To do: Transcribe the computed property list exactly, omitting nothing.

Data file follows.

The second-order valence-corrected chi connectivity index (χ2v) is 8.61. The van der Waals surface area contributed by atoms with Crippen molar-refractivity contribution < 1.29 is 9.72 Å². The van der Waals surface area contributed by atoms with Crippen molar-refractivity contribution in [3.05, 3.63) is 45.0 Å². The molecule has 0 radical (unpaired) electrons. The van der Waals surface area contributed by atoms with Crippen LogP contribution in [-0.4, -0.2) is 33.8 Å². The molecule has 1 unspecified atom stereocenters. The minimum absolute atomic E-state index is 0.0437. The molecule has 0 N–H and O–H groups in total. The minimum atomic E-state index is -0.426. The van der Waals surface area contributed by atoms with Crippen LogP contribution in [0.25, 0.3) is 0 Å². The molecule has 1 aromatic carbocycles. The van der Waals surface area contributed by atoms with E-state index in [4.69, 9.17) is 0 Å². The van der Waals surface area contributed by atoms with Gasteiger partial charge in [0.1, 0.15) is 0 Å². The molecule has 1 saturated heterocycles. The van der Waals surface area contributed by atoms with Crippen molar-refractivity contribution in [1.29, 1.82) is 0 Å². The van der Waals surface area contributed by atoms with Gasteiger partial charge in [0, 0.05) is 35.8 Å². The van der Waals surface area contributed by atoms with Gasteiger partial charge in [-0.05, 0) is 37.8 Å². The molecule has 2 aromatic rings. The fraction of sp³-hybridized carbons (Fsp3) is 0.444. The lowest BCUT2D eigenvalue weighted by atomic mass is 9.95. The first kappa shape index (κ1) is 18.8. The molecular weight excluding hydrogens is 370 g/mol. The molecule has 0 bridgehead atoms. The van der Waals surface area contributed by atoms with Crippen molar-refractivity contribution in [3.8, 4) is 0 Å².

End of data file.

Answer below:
The second-order valence-corrected chi connectivity index (χ2v) is 8.61. The van der Waals surface area contributed by atoms with Crippen molar-refractivity contribution < 1.29 is 9.72 Å². The van der Waals surface area contributed by atoms with Crippen molar-refractivity contribution in [3.05, 3.63) is 45.0 Å². The molecule has 0 radical (unpaired) electrons. The van der Waals surface area contributed by atoms with Crippen LogP contribution in [-0.4, -0.2) is 33.8 Å². The molecule has 1 unspecified atom stereocenters. The minimum absolute atomic E-state index is 0.0437. The molecule has 0 N–H and O–H groups in total. The minimum atomic E-state index is -0.426. The van der Waals surface area contributed by atoms with Crippen LogP contribution in [0.25, 0.3) is 0 Å². The molecule has 1 aromatic carbocycles. The van der Waals surface area contributed by atoms with E-state index in [4.69, 9.17) is 0 Å². The van der Waals surface area contributed by atoms with Gasteiger partial charge in [0.1, 0.15) is 0 Å². The molecule has 1 saturated heterocycles. The van der Waals surface area contributed by atoms with Crippen molar-refractivity contribution in [1.29, 1.82) is 0 Å². The van der Waals surface area contributed by atoms with Gasteiger partial charge in [0, 0.05) is 35.8 Å². The van der Waals surface area contributed by atoms with Gasteiger partial charge in [-0.05, 0) is 37.8 Å². The molecule has 2 aromatic rings. The fraction of sp³-hybridized carbons (Fsp3) is 0.444. The lowest BCUT2D eigenvalue weighted by atomic mass is 9.95. The first kappa shape index (κ1) is 18.8. The molecular weight excluding hydrogens is 370 g/mol. The molecule has 0 bridgehead atoms. The van der Waals surface area contributed by atoms with Crippen molar-refractivity contribution in [3.8, 4) is 0 Å².